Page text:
I'm just looking forward to closing the gates and having a quiet time at home.

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  2. Great to see you being as inventive as ever. With the lads back for Xmas we don't have room for a tree in our tiny terraced house so I've decorated our dracaena palm plant with some tiny baubles, battery LED lights and a string of gold beads! That's our xmas sorted!!

    Happy Xmas to you, Teo & Esi from all of us (K, D, G & O) xxxx

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    1. Lovely to have them both back I'm sure.

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  3. B to B, I particularly liked the floor show. I have always liked being in Turkey because I didn't have to listen to the terrible same Christmas music I've heard ad nauseum. But times have changed. Last week, I heard "Jingle Bell Rock" in Eminönü. O dear.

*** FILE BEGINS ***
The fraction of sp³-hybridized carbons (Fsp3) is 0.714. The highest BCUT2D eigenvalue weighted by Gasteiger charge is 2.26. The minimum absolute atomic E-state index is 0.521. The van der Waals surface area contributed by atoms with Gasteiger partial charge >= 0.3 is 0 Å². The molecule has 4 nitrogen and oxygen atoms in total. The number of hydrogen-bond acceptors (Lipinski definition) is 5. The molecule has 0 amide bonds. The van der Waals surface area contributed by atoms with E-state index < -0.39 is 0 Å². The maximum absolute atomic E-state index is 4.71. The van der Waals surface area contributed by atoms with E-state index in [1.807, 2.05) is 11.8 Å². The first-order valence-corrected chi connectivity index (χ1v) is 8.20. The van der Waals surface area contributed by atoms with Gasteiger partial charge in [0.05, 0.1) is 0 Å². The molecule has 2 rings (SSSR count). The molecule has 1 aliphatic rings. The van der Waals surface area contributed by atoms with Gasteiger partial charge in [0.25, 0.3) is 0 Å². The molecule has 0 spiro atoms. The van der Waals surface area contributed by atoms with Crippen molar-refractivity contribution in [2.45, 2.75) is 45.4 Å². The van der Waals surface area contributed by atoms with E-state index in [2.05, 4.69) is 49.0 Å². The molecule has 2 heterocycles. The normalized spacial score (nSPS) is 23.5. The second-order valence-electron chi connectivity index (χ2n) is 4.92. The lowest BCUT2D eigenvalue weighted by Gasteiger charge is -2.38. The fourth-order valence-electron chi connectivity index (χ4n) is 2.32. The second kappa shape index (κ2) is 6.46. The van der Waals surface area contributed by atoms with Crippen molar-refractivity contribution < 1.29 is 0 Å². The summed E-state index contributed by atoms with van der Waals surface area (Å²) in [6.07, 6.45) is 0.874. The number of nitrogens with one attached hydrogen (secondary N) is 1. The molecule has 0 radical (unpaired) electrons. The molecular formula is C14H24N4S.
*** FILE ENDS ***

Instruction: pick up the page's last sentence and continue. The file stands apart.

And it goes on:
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    1. I shopped today without hearing any Christmas music which was a bit of a surprise.

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  4. I don't miss the commercialised build-up in the UK at all which starts earlier every year it seems. I have memories of the first Christmas here when my husband went searching for a Christmas tree for me, attempted to dig it up but the roots were too deep so he came home with a branch. I have a special candle, never lit, which belonged to my father that comes out every year, but the rest of my collection of decorations are now used by my daughter. Apart from a couple of Christmases in Cappdocia where the atmosphere was perfect, I don't really bother now.